Two years ago, when I participated in a D.C. fly-in with a renewable energy group, we were instructed not to use the words “climate change.” Instead, we were told to focus on “growing the clean energy economy.” The push to frame the climate debate in economic terms continues. This week, Senator Markey released a report asserting that, in Massachusetts alone in 2011, 69 billion cubic feet of natural gas was released from gas distribution lines. The economic cost to consumers of this “lost gas” was put at between $650 million and $1.5 billion from 2000-2011.
Senator Markey is not one unwilling to use the words climate change and the report does note the climate impacts from the releases. However, the focus of the report is clearly on the cost to consumers, as well as the safety risks posed by leaky pipelines.
The report also focuses on economic incentives to replace leaky pipelines. While acknowledging that gas distribution companies are replacing old pipes, the report emphasizes that companies do not have significant economic incentives to do so as quickly as the situation warrants. Both carrots and sticks are available. The stick would be to limit charges to consumers for lost gas. The report states that, after Texas imposed such limits, Texas gas companies reduced leak-prone lines by 55%. The carrot would be improved cost recovery mechanisms, allowing distribution companies more quickly to recover the cost of replacing old lines.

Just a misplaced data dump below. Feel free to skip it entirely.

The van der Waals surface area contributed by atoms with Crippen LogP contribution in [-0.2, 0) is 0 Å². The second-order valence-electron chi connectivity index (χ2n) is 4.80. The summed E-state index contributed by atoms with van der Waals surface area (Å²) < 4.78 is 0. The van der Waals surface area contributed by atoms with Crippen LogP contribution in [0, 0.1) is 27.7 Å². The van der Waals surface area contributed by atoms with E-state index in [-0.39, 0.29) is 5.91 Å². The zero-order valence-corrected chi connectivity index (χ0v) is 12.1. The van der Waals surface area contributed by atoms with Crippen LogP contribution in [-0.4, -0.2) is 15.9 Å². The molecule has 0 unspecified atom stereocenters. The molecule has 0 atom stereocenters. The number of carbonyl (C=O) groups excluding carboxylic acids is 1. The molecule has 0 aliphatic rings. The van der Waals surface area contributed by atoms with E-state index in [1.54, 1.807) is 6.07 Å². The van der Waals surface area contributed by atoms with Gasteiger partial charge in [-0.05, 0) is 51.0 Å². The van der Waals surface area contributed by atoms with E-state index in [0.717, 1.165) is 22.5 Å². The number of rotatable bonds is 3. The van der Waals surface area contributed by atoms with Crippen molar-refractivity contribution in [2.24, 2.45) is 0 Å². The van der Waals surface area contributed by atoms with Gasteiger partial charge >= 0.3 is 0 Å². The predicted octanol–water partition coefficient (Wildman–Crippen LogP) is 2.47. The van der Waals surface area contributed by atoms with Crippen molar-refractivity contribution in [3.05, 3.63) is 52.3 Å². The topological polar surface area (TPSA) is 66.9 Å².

All of this makes sense and environmental groups and legislators are increasingly latching onto this issue. It is likely that the increased focus should result in fairly rapid results. The question is what other climate issues can be reframed in such stark and simple economic terms.